Baseball Glossary

Baseball Glossary

Top of the inning

Each team gets a chance to bat (hit the ball), and a chance to field (play defense). The top of the inning is when the visiting team is up to bat.

Bottom of the inning

...and the bottom of the inning is when the home team is up to bat.


A run is scored when a player makes it all the way around the diamond (first base, second base, third base and back to home plate where they started).

Extra innings

There are nine innings (where each team gets a turn to bat and a turn to field) in a baseball game. If it’s tied at the end of the nine innings, they play more innings until there is a winner.

Up to bat

A player's turn to hit the ball.


Stands for ‘earned runs average’ and is used to determine how effective a pitcher is. Basically, you count up the amount of runs a pitcher allows per inning, and average that amount out over the nine innings. The lower the better.


Stands for ‘runs batted in’. An RBI occurs when you or one of your teammates who is already on base comes around to score a run. For example, Lisa is up to bat and hits a home run while her teammates Linda and Lucy are on first and third. Lisa scores three RBI.

RBI count even if you get out! Like by using a SAC fly (see below) to help get your teammates home.


To end an inning, a team must get three players “out.” You get people out by catching the ball before it bounces, by touching the base or player before they can make it to a base, or when the pitcher throws three strikes.

Double play

Getting two players out on the same play. You’ll hear commentators say “inning ending 6, 4, 3 double play.” In this instance, it means the baseball was hit to the shortstop, who threw it to the second baseman, who stepped on the base to get the runner from first to second out. Then, the second baseman threw it to the first baseman who has his foot on the bag (base) to get the runner from home to first out. Click here for a visual of the numbers in correlation with the positions in baseball.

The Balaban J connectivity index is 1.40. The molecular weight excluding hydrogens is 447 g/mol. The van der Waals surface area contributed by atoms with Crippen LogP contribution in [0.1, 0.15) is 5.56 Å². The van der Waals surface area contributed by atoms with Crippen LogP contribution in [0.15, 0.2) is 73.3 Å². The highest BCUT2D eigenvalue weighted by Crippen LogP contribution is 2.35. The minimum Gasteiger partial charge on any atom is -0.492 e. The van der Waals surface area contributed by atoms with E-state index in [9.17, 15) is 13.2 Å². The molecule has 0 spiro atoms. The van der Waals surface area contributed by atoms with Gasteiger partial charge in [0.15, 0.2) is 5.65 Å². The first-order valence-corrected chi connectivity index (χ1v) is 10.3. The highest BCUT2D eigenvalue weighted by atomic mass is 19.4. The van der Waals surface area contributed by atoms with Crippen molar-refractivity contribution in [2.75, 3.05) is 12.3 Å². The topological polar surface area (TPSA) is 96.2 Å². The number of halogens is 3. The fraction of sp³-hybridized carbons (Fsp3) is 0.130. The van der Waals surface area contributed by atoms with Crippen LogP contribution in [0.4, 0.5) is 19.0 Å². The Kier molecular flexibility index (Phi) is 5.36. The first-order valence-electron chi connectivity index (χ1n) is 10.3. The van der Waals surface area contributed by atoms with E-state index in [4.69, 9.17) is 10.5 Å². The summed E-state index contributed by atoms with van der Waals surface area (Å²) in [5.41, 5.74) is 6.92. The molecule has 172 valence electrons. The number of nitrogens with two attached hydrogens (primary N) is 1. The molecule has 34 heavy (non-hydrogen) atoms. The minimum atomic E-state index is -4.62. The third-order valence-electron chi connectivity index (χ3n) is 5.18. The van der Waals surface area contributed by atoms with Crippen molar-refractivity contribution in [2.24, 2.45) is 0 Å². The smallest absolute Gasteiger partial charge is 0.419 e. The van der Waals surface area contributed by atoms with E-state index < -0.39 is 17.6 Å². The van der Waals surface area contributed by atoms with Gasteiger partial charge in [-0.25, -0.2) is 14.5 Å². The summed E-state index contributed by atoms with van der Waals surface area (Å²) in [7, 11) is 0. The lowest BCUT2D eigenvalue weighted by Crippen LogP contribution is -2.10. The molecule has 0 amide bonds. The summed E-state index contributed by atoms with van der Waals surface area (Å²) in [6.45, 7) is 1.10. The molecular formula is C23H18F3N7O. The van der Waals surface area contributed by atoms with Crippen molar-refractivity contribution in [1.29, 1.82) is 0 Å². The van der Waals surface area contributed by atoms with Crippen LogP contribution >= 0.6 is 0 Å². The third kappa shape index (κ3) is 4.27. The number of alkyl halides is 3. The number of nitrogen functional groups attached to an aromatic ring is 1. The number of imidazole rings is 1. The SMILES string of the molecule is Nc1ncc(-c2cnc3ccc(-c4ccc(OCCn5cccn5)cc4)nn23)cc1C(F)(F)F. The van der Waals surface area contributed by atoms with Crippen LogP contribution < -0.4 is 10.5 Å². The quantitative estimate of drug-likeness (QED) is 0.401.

SAC fly

SAC is short for SACrifice. This means that the person at bat literally “sacrifices” themselves for the good of the team by hitting the ball as high and as far away from the infield as they can so that their teammate can advance. Once the ball is caught, the teammate can tag up (see below) and run to the next. So the farther away the ball is hit, the better!

Pop fly

Contrary to a SAC fly, a pop fly is by accident. Whoops. It’s when the ball is hit or "popped" high into the air and the fielder catches it.

Tag up

After a SAC or pop fly, a player can run BUT they must tag up to the base they’re on first. This means they have to wait until the ball is caught, touch their base (just with the foot is okay) and then sprint their lil’ hearts out to the next base.

Strike zone

The strike zone is anywhere over home plate and between the knees and the middle of the torso. When a pitcher throws a ball through this area and it isn’t hit, it’s called a strike by an umpire standing behind the catcher. Did we mention these balls can travel over 100 mph? That's speed, baby.


AKA umps, who act as referees and keep things in line. One stands behind the catcher calling all the balls, strikes, fouls and outs. Three supporting umps usually stand at each base, but it can be up to six total in important games.


SSTTTTEEE-RIKE! This is when a player doesn’t swing at the ball when it’s in the strike zone, when a player swings at the ball but misses, or when they hit a ball foul (only for the first and second strikes). And remember “for it’s one, two, three strikes you’re out at the ollllll’ balllll game.”


When the pitcher throws the pitch outside of the strike zone and the player doesn’t hit it. If the pitcher throws four balls, the batter automatically gets to go to first base. This is called a walk.


If a ball gets hit outside the field of play. Think of the field like a big triangle, with the top of the point being home plate. If the ball travels too far to the left or right, it will be considered a foul. Remember though, a ball can still be caught in foul territory (the area outside of the triangle) to get a player out.


When the player hits the ball and is able to run to first base before the ball gets there. See, being single isn’t so bad!


Similar to above, a double is when the player hits the ball and is able to bust their chops to pass first base and get all the way to second. A double is also awarded when the ball bounces and then goes over the back wall in the outfield. This is called a ground-ruled double.